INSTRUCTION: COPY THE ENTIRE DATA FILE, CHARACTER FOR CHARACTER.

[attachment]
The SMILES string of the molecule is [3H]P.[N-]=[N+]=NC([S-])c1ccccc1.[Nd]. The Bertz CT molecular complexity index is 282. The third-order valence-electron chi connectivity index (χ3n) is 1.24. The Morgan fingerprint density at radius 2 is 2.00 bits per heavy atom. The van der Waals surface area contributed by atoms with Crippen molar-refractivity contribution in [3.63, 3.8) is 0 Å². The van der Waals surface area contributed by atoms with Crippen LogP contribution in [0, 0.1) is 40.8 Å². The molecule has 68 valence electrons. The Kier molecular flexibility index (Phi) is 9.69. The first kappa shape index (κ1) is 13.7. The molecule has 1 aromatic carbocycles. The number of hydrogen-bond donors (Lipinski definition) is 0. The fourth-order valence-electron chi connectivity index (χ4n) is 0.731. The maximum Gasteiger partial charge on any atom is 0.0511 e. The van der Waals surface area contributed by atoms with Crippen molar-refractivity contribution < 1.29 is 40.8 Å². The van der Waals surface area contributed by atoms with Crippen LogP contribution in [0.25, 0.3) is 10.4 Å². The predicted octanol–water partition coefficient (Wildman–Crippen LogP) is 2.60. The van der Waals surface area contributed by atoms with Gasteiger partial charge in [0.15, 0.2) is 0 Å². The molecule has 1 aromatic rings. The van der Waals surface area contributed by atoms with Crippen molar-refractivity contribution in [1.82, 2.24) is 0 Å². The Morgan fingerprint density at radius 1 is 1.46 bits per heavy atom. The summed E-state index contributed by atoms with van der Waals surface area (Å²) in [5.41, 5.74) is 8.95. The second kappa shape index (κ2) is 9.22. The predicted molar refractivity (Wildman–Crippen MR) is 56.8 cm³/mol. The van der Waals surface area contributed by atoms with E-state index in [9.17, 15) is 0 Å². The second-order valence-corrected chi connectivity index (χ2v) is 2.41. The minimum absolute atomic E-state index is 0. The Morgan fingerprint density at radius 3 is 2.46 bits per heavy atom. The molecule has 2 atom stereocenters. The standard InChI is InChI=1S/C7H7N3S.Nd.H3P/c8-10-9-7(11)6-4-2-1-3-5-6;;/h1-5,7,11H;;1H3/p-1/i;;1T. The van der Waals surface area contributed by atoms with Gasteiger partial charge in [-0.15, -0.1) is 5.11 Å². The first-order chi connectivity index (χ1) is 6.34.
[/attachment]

The SMILES string of the molecule is [3H]P.[N-]=[N+]=NC([S-])c1ccccc1.[Nd]. The Bertz CT molecular complexity index is 282. The third-order valence-electron chi connectivity index (χ3n) is 1.24. The Morgan fingerprint density at radius 2 is 2.00 bits per heavy atom. The van der Waals surface area contributed by atoms with Crippen molar-refractivity contribution in [3.63, 3.8) is 0 Å². The van der Waals surface area contributed by atoms with Crippen LogP contribution in [0, 0.1) is 40.8 Å². The molecule has 68 valence electrons. The Kier molecular flexibility index (Phi) is 9.69. The first kappa shape index (κ1) is 13.7. The molecule has 1 aromatic carbocycles. The number of hydrogen-bond donors (Lipinski definition) is 0. The fourth-order valence-electron chi connectivity index (χ4n) is 0.731. The maximum Gasteiger partial charge on any atom is 0.0511 e. The van der Waals surface area contributed by atoms with Crippen molar-refractivity contribution < 1.29 is 40.8 Å². The van der Waals surface area contributed by atoms with Crippen LogP contribution in [0.25, 0.3) is 10.4 Å². The predicted octanol–water partition coefficient (Wildman–Crippen LogP) is 2.60. The van der Waals surface area contributed by atoms with Gasteiger partial charge in [0.15, 0.2) is 0 Å². The molecule has 1 aromatic rings. The van der Waals surface area contributed by atoms with Crippen molar-refractivity contribution in [1.82, 2.24) is 0 Å². The Morgan fingerprint density at radius 1 is 1.46 bits per heavy atom. The summed E-state index contributed by atoms with van der Waals surface area (Å²) in [5.41, 5.74) is 8.95. The second kappa shape index (κ2) is 9.22. The predicted molar refractivity (Wildman–Crippen MR) is 56.8 cm³/mol. The van der Waals surface area contributed by atoms with E-state index in [9.17, 15) is 0 Å². The second-order valence-corrected chi connectivity index (χ2v) is 2.41. The minimum absolute atomic E-state index is 0. The Morgan fingerprint density at radius 3 is 2.46 bits per heavy atom. The molecule has 2 atom stereocenters. The standard InChI is InChI=1S/C7H7N3S.Nd.H3P/c8-10-9-7(11)6-4-2-1-3-5-6;;/h1-5,7,11H;;1H3/p-1/i;;1T. The van der Waals surface area contributed by atoms with Gasteiger partial charge in [-0.15, -0.1) is 5.11 Å². The first-order chi connectivity index (χ1) is 6.34.